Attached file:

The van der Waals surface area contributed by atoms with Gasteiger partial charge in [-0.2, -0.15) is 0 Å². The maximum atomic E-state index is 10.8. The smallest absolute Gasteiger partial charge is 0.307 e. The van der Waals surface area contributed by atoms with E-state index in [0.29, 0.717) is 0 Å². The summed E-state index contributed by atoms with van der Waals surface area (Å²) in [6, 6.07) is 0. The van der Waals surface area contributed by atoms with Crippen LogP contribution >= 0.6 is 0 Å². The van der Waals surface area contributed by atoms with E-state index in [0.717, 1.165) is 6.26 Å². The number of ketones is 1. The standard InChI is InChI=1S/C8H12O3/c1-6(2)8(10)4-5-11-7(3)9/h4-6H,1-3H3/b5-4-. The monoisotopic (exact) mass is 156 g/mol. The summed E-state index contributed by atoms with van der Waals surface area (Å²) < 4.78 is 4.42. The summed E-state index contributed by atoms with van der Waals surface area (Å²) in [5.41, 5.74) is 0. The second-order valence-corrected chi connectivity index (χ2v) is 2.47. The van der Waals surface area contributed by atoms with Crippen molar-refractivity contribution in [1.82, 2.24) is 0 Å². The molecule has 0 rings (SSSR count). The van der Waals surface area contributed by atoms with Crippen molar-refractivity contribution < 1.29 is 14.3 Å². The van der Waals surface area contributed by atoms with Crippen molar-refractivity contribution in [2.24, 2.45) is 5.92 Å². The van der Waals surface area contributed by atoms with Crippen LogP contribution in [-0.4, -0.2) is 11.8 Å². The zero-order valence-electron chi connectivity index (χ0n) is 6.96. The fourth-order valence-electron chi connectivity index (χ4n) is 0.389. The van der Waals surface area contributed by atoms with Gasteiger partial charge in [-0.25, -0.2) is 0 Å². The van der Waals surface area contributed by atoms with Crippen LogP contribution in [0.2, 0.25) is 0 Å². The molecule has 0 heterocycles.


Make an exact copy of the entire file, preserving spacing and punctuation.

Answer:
The van der Waals surface area contributed by atoms with Gasteiger partial charge in [-0.2, -0.15) is 0 Å². The maximum atomic E-state index is 10.8. The smallest absolute Gasteiger partial charge is 0.307 e. The van der Waals surface area contributed by atoms with E-state index in [0.29, 0.717) is 0 Å². The summed E-state index contributed by atoms with van der Waals surface area (Å²) in [6, 6.07) is 0. The van der Waals surface area contributed by atoms with Crippen LogP contribution >= 0.6 is 0 Å². The van der Waals surface area contributed by atoms with E-state index in [0.717, 1.165) is 6.26 Å². The number of ketones is 1. The standard InChI is InChI=1S/C8H12O3/c1-6(2)8(10)4-5-11-7(3)9/h4-6H,1-3H3/b5-4-. The monoisotopic (exact) mass is 156 g/mol. The summed E-state index contributed by atoms with van der Waals surface area (Å²) < 4.78 is 4.42. The summed E-state index contributed by atoms with van der Waals surface area (Å²) in [5.41, 5.74) is 0. The second-order valence-corrected chi connectivity index (χ2v) is 2.47. The van der Waals surface area contributed by atoms with Crippen molar-refractivity contribution in [1.82, 2.24) is 0 Å². The molecule has 0 rings (SSSR count). The van der Waals surface area contributed by atoms with Crippen molar-refractivity contribution < 1.29 is 14.3 Å². The van der Waals surface area contributed by atoms with Crippen molar-refractivity contribution in [2.24, 2.45) is 5.92 Å². The van der Waals surface area contributed by atoms with Crippen LogP contribution in [-0.4, -0.2) is 11.8 Å². The zero-order valence-electron chi connectivity index (χ0n) is 6.96. The fourth-order valence-electron chi connectivity index (χ4n) is 0.389. The van der Waals surface area contributed by atoms with Gasteiger partial charge in [-0.25, -0.2) is 0 Å². The van der Waals surface area contributed by atoms with Crippen LogP contribution in [0.2, 0.25) is 0 Å². The molecule has 0 heterocycles.